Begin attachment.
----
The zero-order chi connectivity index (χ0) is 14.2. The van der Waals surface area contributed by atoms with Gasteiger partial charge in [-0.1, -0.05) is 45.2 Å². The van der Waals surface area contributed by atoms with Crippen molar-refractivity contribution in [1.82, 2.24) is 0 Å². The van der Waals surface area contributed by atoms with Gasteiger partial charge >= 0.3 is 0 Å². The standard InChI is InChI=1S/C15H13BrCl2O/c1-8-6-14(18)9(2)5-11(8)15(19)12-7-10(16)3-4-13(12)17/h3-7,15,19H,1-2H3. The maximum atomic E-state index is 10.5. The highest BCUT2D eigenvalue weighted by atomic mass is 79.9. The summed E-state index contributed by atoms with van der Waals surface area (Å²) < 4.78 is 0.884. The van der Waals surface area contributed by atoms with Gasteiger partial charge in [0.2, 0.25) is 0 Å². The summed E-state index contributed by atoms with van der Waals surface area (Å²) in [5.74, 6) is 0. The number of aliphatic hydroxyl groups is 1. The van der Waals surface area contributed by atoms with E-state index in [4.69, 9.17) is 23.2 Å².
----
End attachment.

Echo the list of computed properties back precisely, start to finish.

The zero-order chi connectivity index (χ0) is 14.2. The van der Waals surface area contributed by atoms with Gasteiger partial charge in [-0.1, -0.05) is 45.2 Å². The van der Waals surface area contributed by atoms with Crippen molar-refractivity contribution in [1.82, 2.24) is 0 Å². The van der Waals surface area contributed by atoms with Gasteiger partial charge >= 0.3 is 0 Å². The standard InChI is InChI=1S/C15H13BrCl2O/c1-8-6-14(18)9(2)5-11(8)15(19)12-7-10(16)3-4-13(12)17/h3-7,15,19H,1-2H3. The maximum atomic E-state index is 10.5. The highest BCUT2D eigenvalue weighted by atomic mass is 79.9. The summed E-state index contributed by atoms with van der Waals surface area (Å²) < 4.78 is 0.884. The van der Waals surface area contributed by atoms with Gasteiger partial charge in [0.2, 0.25) is 0 Å². The summed E-state index contributed by atoms with van der Waals surface area (Å²) in [5.74, 6) is 0. The number of aliphatic hydroxyl groups is 1. The van der Waals surface area contributed by atoms with E-state index in [4.69, 9.17) is 23.2 Å².